Buying property is an expensive undertaking, and even more so since the Stamp Duty Land Tax (SDLT) surcharge was introduced in 2016. First announced in the Chancellor’s 2015 Autumn Statement, the extra 3% tax applies to anyone purchasing additional residential properties worth more than £40K such as a holiday home or a buy-to-let property in the UK. Mobile homes, houseboats and caravans are exempt. Here’s how it works.
Since 2014 when the law on SDLT was updated, stamp duty is calculated as a tiered tax. A bit like income tax, you only pay the higher rate on the amount above any threshold. However, if you buy a second property, the 3% surcharge is charged as a slab tax, meaning it applies to the total purchase price of your house or flat. See this table:
Take a buy-to-let property costing £300K, for example. Regular stamp duty will amount to £5K but add to that the SDLT surcharge of 3% on the entire price (£9K) and the total amount payable is £14K.
Let’s take a look at various property purchase scenarios to see how the SDLT surcharge would apply.
Replacing your main residence
If you’re replacing your main residence by selling one property and buying another, you won’t have to pay the 3% surcharge, even if you own additional properties. Here’s an illustration taken from the government website:
“A owns both a main residence and a second home. She sells her main residence and purchases a new one. Although she has two properties at the end of the day of the transaction, she has replaced her main residence so the higher rates will not apply.”
It gets a little more complicated if the transaction is not simultaneous. What happens if you need to buy your new main residence before you can sell the old one? Or if you sell your main residence but cannot buy a new one straightaway? Here’s an official attempt at clarification:
In the first case, you sell your main residence but don’t immediately buy a new one, choosing to move into rented accommodation in the interim, for instance. As long as you buy a new main residence within 36 months of completing the sale of your old home, the surcharge won’t have to be paid.
In the second scenario, you purchase a new main residence and don’t immediately sell the old one. The 3% SDLT surcharge will be payable initially, but as long as you dispose of the old property within 36 months within completing the purchase of your new home, HMRC will refund in full.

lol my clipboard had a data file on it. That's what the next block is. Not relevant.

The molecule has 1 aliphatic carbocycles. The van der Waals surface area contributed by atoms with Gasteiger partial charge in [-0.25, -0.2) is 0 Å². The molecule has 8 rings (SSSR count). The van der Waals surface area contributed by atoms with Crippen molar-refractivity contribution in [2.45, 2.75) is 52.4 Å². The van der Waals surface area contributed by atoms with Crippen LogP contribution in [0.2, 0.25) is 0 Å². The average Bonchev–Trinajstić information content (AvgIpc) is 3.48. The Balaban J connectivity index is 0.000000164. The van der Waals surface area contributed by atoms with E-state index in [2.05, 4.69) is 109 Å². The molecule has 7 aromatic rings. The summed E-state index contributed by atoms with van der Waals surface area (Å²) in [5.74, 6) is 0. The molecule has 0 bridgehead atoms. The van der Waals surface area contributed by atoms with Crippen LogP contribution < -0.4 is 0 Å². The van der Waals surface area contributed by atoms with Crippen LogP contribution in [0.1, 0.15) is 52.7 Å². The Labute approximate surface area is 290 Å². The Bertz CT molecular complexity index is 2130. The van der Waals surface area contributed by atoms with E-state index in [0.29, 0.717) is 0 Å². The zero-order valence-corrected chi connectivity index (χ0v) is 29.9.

Buying a property together
It doesn’t matter whether you’re buying with your partner, your child or a friend, if there are two names on the title deed, they will both be taken into account. If one or both of you already own property, buying jointly will trigger the surcharge.
If, on the other hand, you bought the property, say, for your child outright and only their name appeared on the deeds, the 3% surcharge would not apply. The same goes for a property purchase with a partner who doesn’t already own. The surcharge will apply unless only their names goes on the deeds.
Owning property abroad
If you already own or part-own a property, whether it is located in the UK or abroad, you’re liable to pay the surcharge if you decide to buy an additional property in the UK. So if you have a family holiday cottage in the South of France and want to buy a house back home, you will have to pay 3% extra tax.
On the other hand, if you’re a UK property owner and are thinking of buying a holiday home abroad, your investment purchase won’t fall under UK tax legislation. It will be the tax regime of the country you’re buying in that will apply.
The government initially envisaged that companies and individuals owning 15+ residential properties (or making bulk purchases of 15+ properties) would be exempt from the 3% surcharge. However, this has not been confirmed. As stated in the 2016 Budget, larger landlords are subject to the same additional taxes as anyone else.
If you acquire a property by way of inheritance, regardless of whether you are already a property owner, there is no stamp duty payable. That said, if you went on to purchase another home without selling the inherited property, you would be hit with the surcharge.